Why am I talking about all this in a physical therapy blog? Because patterned movements and behaviors drive most of you in to our clinic! I have talked much about how we are asymmetrical beings (Contrapposto, People are Fascinating). These asymmetries arise for a variety of reasons, however, they are often exacerbated by our patterned movements and behaviors. Always opening a door with the same hand, operating a mouse with the same side, standing more on one leg, doing the same exercises at the gym, etc. Just think of all the repetitious, routine behaviors you do during the day!
Some of these behaviors are good for us. Eating healthy, moderate exercise, connecting regularly with loved ones, and so on. Other patterned behaviors are not so much: smoking, too much screen time, eating regular junk food, drug abuse, etc. Patterned, usually subconscious, movements and positions often lead to injury. Take, for instance, a golfer. During an 18-hole round, a typical golfer will take at least 50 swings; including a few warm up swings before each hole, that would put the total around 150. Another 50-150 are chips and putts of nearly the same movement on a smaller scale. If you add in a bucket of balls at the driving range before, that adds another good 100 swings. So, we are up to at least 400-450 swings on a day you play 18 holes. Collegiate and professional golfers are often known to practice hours a day on their swing, and hit repetitions in the hundreds and thousands per day. OK, so the math may not be spot on, but you get the point. That’s a whole lot of repetitions of the same movement. Yet, those thousands of golf strokes pay off for those golfers. Their patterned routine movement becomes deeply ingrained in their brain to allow them to consistently hit the ball where they need it to fly. Great for the golf game, potentially not so great for their body. A similar thought process can be applied to tennis, baseball, volleyball, gymnastics, ping pong, billiards, swimming, and pretty much any other practiced movement.
Nearly every athlete that comes in to the clinic with an injury will probably find themselves, in some way, doing the opposite of what they put their bodies through in their sport. They may be in positions, initially, that does not feel like they are performing their sport, but, somehow, their body is doing something opposite of their patterned movement. This needs to be done to oppose their dominant movement patterns that may be contributing to their pain and injury. We need to challenge their bodies to do something NEW and different to LEARN a more optimal way of moving.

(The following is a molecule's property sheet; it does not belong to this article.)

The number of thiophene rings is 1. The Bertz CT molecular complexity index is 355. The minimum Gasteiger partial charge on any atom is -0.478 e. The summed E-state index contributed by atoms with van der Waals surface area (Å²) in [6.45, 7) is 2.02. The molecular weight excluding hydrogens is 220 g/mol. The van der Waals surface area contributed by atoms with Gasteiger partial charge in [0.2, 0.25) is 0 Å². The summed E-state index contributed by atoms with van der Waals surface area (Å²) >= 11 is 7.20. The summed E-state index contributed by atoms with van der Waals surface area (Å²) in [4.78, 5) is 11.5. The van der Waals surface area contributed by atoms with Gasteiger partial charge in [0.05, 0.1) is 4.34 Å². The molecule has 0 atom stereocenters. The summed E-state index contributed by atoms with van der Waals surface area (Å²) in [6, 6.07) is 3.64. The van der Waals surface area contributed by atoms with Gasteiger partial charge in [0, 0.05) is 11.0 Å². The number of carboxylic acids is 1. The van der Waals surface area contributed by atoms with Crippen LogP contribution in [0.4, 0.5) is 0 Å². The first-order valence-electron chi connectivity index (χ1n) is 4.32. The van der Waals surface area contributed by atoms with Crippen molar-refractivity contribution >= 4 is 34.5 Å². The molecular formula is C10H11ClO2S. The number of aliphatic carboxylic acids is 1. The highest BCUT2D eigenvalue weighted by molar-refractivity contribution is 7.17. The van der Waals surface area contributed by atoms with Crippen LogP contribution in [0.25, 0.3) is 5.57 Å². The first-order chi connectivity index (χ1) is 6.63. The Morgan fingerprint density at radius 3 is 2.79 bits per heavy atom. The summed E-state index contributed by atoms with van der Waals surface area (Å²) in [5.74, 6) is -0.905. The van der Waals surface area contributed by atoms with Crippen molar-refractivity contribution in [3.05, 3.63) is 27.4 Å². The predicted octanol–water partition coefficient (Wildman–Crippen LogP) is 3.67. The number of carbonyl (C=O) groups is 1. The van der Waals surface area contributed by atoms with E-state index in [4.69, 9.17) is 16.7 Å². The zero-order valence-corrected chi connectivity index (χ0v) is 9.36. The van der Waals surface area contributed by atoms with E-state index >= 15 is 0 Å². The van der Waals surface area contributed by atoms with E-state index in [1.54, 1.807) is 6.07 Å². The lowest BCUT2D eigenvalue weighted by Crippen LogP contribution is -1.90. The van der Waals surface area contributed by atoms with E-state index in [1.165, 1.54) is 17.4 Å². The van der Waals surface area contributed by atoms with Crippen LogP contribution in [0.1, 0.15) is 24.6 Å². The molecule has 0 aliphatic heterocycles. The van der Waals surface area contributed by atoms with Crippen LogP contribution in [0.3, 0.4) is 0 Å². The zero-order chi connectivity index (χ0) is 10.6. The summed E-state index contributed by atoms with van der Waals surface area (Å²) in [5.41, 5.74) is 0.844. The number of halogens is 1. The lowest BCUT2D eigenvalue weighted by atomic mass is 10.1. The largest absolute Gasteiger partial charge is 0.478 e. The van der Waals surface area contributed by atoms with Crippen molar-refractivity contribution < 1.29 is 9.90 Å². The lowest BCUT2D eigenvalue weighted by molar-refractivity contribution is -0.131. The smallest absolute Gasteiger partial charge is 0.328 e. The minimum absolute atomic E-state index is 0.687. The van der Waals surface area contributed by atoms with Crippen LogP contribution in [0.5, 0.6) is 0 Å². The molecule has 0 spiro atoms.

The same goes for non-athletes. You may always stand more on one leg, or breathe too much with your neck muscles, or always text with the same hand. To address the symptoms that may be arising from a patterned activity, we need to challenge that routine and pattern and do something NEW, to LEARN a different patterned movement.
Many patients often get frustrated, at first, when we do a new exercise because it is so different from their patterned, routine behavior. Their brain struggles to find new neural circuits to complete the unfamiliar task. One paper published by a Duke University researcher in 2006 found that more than 40 percent of the actions people performed each day weren’t actual decisions, but habits. Breaking old habits requires establishing a new behavioral pattern, a new habit. To modify a habit or patterned movement, you must decide to change it. We, as physical therapists, are here to help guide your change.
So when you come in to the clinic, be ready to challenge your brain and body with a novel movement or activity in order to help with your symptoms. We’ll alter that Groundhog Day pattern of movement and introduce a new stimulus to help you address your symptoms.
Stay tuned in for my next blog to learn ways to help change your patterned, habitual movements and learn new, healthy ways to move.